Avid Reader: A Life by Robert Gottlieb ’52. Esteemed writer and editor Gottlieb chronicles his life through a series of literary inspirations — from the books that enthralled him as a child to editing at The New Yorker, the author’s passion for words prevails. For the art of writing he maintains a reverence in good times and in bad, reflecting, “I couldn’t know that, as would be the case my entire life, it was work that would save me” (Farrar, Straus and Giroux, $28).
Conversation with Johnny: A Novel by Anthony Valerio ’62. Valerio redefines Italian-American mob stereotypes in this novel about Nicholas and Johnny — a lover and a fighter — who engage in therapeutic, quasi-philosophical dialogue. Originally published in 1997, the new Kindle edition provides a chance to discover Valerio’s comic twist on an old premise (Tempi Irregolari, $6.99; Kindle edition).
The Case Against Free Will: What a Quiet Revolution in Psychology has Revealed about How Behaviour is Determined by David A. Lieberman ’65. Could the actions of human beings be predictable? In this analytical book, Lieberman sets forth an argument outlining the probability for determinism, without associating inevitability with doom (Palgrave Macmillan, $79).
When Movies Were Theater: Architecture, Exhibition, and the Evolution of American Film by William Paul ’66. The histories of theater, architecture and motion pictures converge as the author explores the ways in which one’s experience of a movie is influenced by the setting in which it is viewed. What is the significance of the relationship when one now has the ability to experience film anywhere, on a smartphone or other digital device (Columbia University Press, $40)?
4 3 2 1: A Novel by Paul Auster ’69. Auster’s first novel in seven years tackles ideas of identity, following Archibald Isaac Ferguson from birth, as this singular life takes four synchronous but different paths. Same person, same body, four different loves and lives (Henry Holt & Co., $32).
State of Nature, Stages of Society: Enlightenment Conjectural History and Modern Social Discourse by Frank Palmeri ’74. When it comes to the social sciences, certainty may not be the most useful tool. Palmeri studies various Enlightenment philosophers who “changed the intellectual paradigm” with their use of conjectural history, providing the basis for modern-day study and understanding of the early world (Columbia University Press, $70).
Black Deutschland by Darryl Pinckney ’88. The author’s sophomore novel follows Jed, a young man marginalized in America for his sexuality and his race who is seeking escape. Newly sober in Berlin, a city roused by political turmoil, Jed encounters both salvation and the lure of self-destruction. Which of these forces will take control: despair or hope (Farrar, Straus and Giroux, $26)?
Questioning Return by Beth Kissileff ’90. In this novel, graduate student Wendy Goldberg spends a year in Jerusalem aiming to uncover the motivations of American Jews who return physically and spiritually to religious tradition. Very quickly, however, she finds her objectivism has become twisted and wonders whether immersion causes more problems than it solves (Mandel Vilar Press, $19.95).
Victor in the Rubble by Alex Finley ’94. What do a U.S. foreign intelligence agency and an international terrorist organization have in common? Heavy-handed bureaucracy. This satirical novel follows a global terrorist on the run and the American officer responsible for catching him. Finley draws upon her experience in the CIA to put a comedic spin on a serious theme (Smiling Hippo Press, $14.99).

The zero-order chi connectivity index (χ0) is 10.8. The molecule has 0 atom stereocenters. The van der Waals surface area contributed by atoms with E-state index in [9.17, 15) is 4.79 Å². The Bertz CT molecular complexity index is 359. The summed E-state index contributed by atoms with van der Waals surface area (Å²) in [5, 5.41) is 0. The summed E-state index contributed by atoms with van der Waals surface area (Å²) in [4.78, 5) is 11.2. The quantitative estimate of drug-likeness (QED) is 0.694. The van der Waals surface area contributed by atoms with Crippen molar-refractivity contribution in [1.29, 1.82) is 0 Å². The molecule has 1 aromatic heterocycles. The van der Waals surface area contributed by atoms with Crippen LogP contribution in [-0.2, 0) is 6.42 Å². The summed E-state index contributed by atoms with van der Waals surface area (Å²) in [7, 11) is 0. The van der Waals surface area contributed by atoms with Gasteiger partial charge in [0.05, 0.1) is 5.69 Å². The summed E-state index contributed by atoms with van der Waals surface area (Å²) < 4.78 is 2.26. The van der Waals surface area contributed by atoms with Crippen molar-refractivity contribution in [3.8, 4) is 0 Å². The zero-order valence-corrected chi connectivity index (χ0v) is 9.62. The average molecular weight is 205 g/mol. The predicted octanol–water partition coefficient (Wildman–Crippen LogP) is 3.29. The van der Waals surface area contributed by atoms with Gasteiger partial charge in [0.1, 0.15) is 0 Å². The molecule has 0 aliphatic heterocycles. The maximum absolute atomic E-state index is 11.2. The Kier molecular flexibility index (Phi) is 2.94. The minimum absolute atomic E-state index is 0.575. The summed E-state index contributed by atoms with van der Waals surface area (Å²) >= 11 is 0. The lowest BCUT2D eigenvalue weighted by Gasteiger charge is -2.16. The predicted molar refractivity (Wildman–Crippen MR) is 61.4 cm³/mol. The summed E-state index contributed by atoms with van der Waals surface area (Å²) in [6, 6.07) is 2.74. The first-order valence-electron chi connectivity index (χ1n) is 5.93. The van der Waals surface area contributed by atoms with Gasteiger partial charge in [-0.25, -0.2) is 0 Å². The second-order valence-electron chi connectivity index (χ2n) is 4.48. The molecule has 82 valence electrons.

For the Love of Money: A Memoir by Sam Polk ’01. Polk details his journey from greed to generosity as he left the wealth-obsessed culture of Wall Street for the nonprofit world. He learned how to extract his feelings of self-worth from his staggering need for constant achievement (Simon & Schuster, $24).
The Last Days of Night: A Novel by Graham Moore ’03. Based on true events, screenwriter Moore’s second book follows Paul Cravath, a young lawyer hired to defend a man being sued by Thomas Edison over the rights to and powers of electricity. In a world where hidden motives are ever-present, who will emerge victorious, and to what lengths will they go in order to do so (Random House, $28)?
Cracking the Cube: Going Slow to Go Fast and Other Unexpected Turns in the World of Competitive Rubik’s Cube Solving by Ian Scheffler ’12. From a conversation with Erno Rubik to tricks and tips from other cubers, Scheffler learns not only about skill but also about life, using the cube as a metaphor for the modern world: “It’s hard to solve. It doesn’t submit easy answers. And once you solve it, you have to start all over again” (Touchstone, $26).
A Survival Guide to the Misinformation Age: Scientific Habits of Mind by David J. Helfand, professor of astronomy. An “antidote to the misinformation glut,” this book works to navigate a world in which information is infinite but accuracy is scarce. Hailing rational analysis as the skill that all need but many lack, Helfand urges the reader to push past the search for so-called “truth” to get to what will take the human species furthest: understanding (Columbia University Press, $29.95).
— Aiyana K. White ’18
Please send us your latest book, to be included in an upcoming issue. We welcome new or recently published books by College alumni, faculty and students as well as books about the College and its people. Please send early-stage copies, with a press release, as promptly as possible to:
Columbia College Today
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Please be patient — we receive a great many submissions and your book may not appear for several issues. We also advise that alumni send an update about the book (and themselves) to their Class Notes correspondent so as to gain additional publication coverage.